Sunday, 7 November 2010

Done and Dusted

After smoking the 4 flitches of bacon yesterday I left them in the fridge overnight. I suppose, at this point, it is worth mentioning that smoking doesn't only add flavour but also has preservative effects. Many of the chemical compounds released during the smoking process are antibacterial or antioxidant. Smoking therefore reduces the amount of bacteria in the meat and also slows down the process by which the fats in the meat can become rancid

By way of a recap the original side was cut in to 3 flitches to make handling during curing more straightforward. After curing the 3 flitches were divided again to make 6 in total. Two of these were left as "green" unsmoked bacon and were massaged in black treacle and maple syrup and left for just under a week in the fridge. They were sliced and frozen just over a week ago. We tested them before freezing and can report that both were fantastic. The Black Bacon is an amazing colour and the sweetness of the treacle combined well with the salty flavour of the cure.

The remaining 4 flitches were wrapped in muslin and hung in the garage for a couple of weeks. This is a necessary stage as the meat has to develop a pellicle on the surface which allows the smoke particles to adhere more easily to the meat.

The bacon was smoked yesterday and all that remained to be done was slicing and packing.

The original side weighed just over about 15 lbs. Approximately 3+ lbs of weight is lost as a result of water removed by the process.  I have therefore ended up with about 12 lbs of dry cured, hand cut bacon*. The original cost of the side was £60 so the Lb weight is £5.00 or thereabouts. I know I haven't costed my time but I guess that this is no more than 3 hours in total and the cure and smoking sawdust were either free or a couple of pounds at most.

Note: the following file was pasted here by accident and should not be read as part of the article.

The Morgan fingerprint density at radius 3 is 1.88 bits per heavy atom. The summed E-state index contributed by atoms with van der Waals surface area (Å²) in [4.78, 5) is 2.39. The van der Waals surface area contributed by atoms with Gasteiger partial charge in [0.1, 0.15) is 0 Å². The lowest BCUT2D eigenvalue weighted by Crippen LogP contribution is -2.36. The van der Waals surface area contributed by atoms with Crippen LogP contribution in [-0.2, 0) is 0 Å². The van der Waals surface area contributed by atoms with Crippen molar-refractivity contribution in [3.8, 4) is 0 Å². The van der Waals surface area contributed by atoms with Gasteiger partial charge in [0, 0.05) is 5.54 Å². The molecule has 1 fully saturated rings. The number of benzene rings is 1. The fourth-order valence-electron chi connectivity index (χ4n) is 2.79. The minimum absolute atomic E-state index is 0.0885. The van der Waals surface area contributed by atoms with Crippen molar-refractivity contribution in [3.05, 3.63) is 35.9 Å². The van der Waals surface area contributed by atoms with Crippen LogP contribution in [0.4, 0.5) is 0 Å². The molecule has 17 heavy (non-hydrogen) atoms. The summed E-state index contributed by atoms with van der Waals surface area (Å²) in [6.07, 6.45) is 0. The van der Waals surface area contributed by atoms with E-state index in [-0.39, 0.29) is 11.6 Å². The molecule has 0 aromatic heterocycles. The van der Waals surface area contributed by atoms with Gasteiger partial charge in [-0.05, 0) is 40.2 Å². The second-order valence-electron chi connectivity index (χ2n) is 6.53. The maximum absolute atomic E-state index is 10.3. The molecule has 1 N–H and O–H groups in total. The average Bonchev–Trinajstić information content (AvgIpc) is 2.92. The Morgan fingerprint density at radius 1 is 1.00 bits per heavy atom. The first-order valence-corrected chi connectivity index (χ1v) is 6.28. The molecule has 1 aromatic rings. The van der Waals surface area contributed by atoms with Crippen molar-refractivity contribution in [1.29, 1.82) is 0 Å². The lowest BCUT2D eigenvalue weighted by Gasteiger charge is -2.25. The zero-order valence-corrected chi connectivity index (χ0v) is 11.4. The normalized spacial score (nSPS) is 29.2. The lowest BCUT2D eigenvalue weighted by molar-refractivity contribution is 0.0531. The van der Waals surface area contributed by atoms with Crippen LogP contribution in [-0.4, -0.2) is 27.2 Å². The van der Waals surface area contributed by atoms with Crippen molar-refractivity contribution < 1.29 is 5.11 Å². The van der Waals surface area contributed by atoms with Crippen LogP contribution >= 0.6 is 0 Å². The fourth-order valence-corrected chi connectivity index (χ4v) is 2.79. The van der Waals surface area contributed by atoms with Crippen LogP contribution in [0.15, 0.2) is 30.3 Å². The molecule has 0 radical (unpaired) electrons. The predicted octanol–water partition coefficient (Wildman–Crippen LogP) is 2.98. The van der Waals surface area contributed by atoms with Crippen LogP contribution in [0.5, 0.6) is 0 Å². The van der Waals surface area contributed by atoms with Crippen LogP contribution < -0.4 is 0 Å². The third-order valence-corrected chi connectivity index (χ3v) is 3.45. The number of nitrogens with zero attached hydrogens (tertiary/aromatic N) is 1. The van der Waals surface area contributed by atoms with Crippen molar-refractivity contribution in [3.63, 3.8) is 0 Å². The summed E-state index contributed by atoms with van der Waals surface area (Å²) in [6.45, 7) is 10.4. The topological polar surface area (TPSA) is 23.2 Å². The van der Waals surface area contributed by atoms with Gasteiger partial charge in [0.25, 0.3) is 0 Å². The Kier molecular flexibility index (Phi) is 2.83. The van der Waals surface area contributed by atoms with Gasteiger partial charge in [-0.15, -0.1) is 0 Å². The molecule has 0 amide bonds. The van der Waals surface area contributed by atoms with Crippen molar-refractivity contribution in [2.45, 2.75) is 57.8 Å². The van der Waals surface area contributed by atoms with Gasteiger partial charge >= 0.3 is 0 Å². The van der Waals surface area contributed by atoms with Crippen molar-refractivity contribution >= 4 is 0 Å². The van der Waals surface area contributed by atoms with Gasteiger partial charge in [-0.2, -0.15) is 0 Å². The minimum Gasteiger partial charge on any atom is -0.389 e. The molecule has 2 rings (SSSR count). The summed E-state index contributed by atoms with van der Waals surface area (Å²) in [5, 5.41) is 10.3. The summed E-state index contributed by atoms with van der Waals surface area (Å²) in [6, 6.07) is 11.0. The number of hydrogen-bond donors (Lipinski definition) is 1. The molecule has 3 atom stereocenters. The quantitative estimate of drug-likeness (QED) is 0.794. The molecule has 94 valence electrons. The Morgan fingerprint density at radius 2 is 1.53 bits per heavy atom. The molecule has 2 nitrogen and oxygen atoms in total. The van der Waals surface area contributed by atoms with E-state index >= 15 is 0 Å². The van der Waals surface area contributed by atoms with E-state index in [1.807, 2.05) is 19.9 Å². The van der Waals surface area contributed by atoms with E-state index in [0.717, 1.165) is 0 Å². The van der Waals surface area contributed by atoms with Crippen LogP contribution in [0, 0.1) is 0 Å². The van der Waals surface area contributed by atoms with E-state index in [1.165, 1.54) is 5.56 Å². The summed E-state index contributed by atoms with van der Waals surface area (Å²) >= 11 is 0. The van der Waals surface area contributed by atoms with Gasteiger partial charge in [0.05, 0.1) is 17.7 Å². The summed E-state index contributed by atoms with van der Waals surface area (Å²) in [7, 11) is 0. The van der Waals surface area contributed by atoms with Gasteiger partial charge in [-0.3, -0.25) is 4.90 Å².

It tastes great and because it is dry cured, there is none of the  white scum and water that oozes from commercial wet cured bacon during cooking.

I appreciate that a full side of pork is a large investment but, if your interest has been piqued, why not give it a try on a smaller scale. A piece of belly pork will cost a few pounds and will give fantastic streaky bacon or beautiful cubes of pancetta to add authentic flavour to any Italian pasta dish. I appreciate that smoking may not be achievable for everyone but it isn't mandatory.

Go on, give it a try.**
* Plus a few lardons or pancetta
** I'm more than happy to answer any questions via the Journal


  1. Wow, lookin' good there. Used to smoke a deer ham each year and still make jerky. Haven't had home cured bacon in a coon's age.

  2. Hi EcoRover, Welcome to The Journal. Thanks for commenting. We love Jerky and would be really interested in any recipe/method you would be willing to share. I have to visit the US next week and was informed to "Bring back jerky" by the family :-)